Demographic Data

The population of New York City is rapidly growing. The older population 60 plus has been growing faster than both the City’s total population and population under 60. Along with this demographic shift, the median age of the City’s population rose to 35.5 years old in 2010 from 34.2 in 2000. In 2010, the elderly population 60 years and older living in New York City numbered 1,407,635, representing 17.2% of the City’s population. Approximately 30% of persons 60 and over are between ages 60 and 64, one-in-three are 75 and over, and one-in-ten are 85 and over.


In 2010, all of the five boroughs experienced increases in the number of older people. The largest percentage gain was experienced in Staten Island (26.2%), followed in order by Manhattan (19.7%) which gained the largest absolute number of persons (49,264), and by the Bronx (14.7%). Brooklyn and Queens grew at a rate of 8.9% and 7.5%, respectively, lower than the City’s average level (12.4%), but they remained the boroughs with the largest numbers of elderly residents.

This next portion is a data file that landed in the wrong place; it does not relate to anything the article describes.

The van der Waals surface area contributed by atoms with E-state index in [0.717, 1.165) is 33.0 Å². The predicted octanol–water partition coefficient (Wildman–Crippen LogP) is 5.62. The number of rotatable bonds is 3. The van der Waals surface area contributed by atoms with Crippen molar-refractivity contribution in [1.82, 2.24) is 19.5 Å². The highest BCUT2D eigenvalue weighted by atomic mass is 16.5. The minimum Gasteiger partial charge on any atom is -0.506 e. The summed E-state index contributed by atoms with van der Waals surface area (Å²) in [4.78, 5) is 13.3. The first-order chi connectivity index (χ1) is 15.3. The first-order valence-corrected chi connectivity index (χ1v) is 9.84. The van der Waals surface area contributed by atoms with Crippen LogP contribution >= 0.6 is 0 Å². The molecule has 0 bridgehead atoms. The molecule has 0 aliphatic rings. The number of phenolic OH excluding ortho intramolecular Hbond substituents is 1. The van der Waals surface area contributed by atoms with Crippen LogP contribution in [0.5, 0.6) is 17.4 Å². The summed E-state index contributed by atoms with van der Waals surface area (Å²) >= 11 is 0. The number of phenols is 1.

The City’s elderly population continues getting older, which those 85 and over growing rapidly at 16.2%. Moreover, there has been a dramatic increase among the young elderly ages 60 to 64 (31.9%), and this trend will continue in the years ahead as baby-boomers age.


The growth in very old New Yorkers result in demand for services for long-term care. This is especially true for expansion of social and health care services to the homebound, who are disabled, frail, and have chronic diseases.


The dramatic increases of the young elderly has an important impact on service models and utilization, challenging the City’s policymakers, families, and service providers to meet the needs of aging individuals who have different lifestyles and will likely present different needs from those of older generations.


The gender gap narrowing among seniors has implications for family structure, living arrangement, and caretaking in old age. Moreover, it shows a change in the social dynamics in which longevity, widowhood and health care for seniors often have been seen as issues more important to women.